• Before Midnight is the third, and hopefully not last, part of a serial of movies following almost exclusively two people – Jesse and Céline – and the evolution of their romantic relationship. The movies are very realistic, smart, romantic, beautiful and come out every nine years showing us how Jesse and Céline, and their relationship, have changed. In the first movie, Before Sunrise, they are twenty-year olds who meet on a train, fall in love and spend a night together talking, but decide they won’t keep in touch. In Before Sunset they meet, almost by chance, nine years later and the ending is ambiguous – but it’s all explained in Before Midnight.

    In the beginning of the movie, we find Jesse (Ethan Hawke) at the airport, escorting his son Hank (Seamus Davey-Fitzpatrick), who’s going back to the USA, where he lives with his mother – Jesse’s ex-wife. Afterwards we learn he’s still with Céline (Julie Delpy), they have twin daughters and live in Paris, but are currently on vacation in Greece. They begin a little fight right away, and later in the movie they realise they’re going through a serious crisis, especially since Jesse wants to move to the States to spend more time with his son and Céline, on the other hand, doesn’t want to give up her life in France.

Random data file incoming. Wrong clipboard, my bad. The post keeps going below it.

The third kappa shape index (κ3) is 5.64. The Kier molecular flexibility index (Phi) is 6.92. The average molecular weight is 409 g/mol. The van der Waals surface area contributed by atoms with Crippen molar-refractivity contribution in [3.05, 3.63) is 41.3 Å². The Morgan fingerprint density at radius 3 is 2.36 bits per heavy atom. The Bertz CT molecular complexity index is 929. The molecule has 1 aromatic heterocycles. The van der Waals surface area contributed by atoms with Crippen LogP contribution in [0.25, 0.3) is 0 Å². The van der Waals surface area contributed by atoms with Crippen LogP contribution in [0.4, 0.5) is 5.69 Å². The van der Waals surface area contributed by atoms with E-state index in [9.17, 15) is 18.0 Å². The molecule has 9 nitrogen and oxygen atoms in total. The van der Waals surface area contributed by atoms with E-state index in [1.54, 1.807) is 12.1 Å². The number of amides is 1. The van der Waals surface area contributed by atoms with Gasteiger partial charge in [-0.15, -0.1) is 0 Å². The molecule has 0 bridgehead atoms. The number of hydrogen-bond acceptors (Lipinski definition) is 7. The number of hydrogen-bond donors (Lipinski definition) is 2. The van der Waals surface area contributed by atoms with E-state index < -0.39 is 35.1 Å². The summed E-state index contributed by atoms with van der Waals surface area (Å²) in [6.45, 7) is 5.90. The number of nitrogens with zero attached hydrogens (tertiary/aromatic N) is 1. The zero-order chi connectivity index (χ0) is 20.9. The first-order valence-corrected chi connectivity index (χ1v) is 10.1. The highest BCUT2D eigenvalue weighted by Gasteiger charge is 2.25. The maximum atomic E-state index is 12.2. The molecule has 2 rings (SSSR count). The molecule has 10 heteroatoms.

Before Midnight has a Woody Allen feel to it: it takes place in a beautiful Mediterranean country, and there are many characters involved in the story, at least in the start. Particularly the scene in which they are all seated at the table, having lunch and talking looks as if it was directed by Woody. Unfortunately, this scene doesn’t really work, since those conversations at lunch are badly written – you can see it’s not spontaneous dialogue, it’s just script those actors know by heart. And one of the things we love about the Before serial, is that it all looks incredibly spontaneous, as if you were watching two friends walking down the street and talking. This characteristic is lost in the first part of the movie, but is restored later, when our two main characters remain alone. Which inevitably makes me wonder whether the other characters were really necessary, since incorporating new characters greatly differentiates this movie from its predecessors.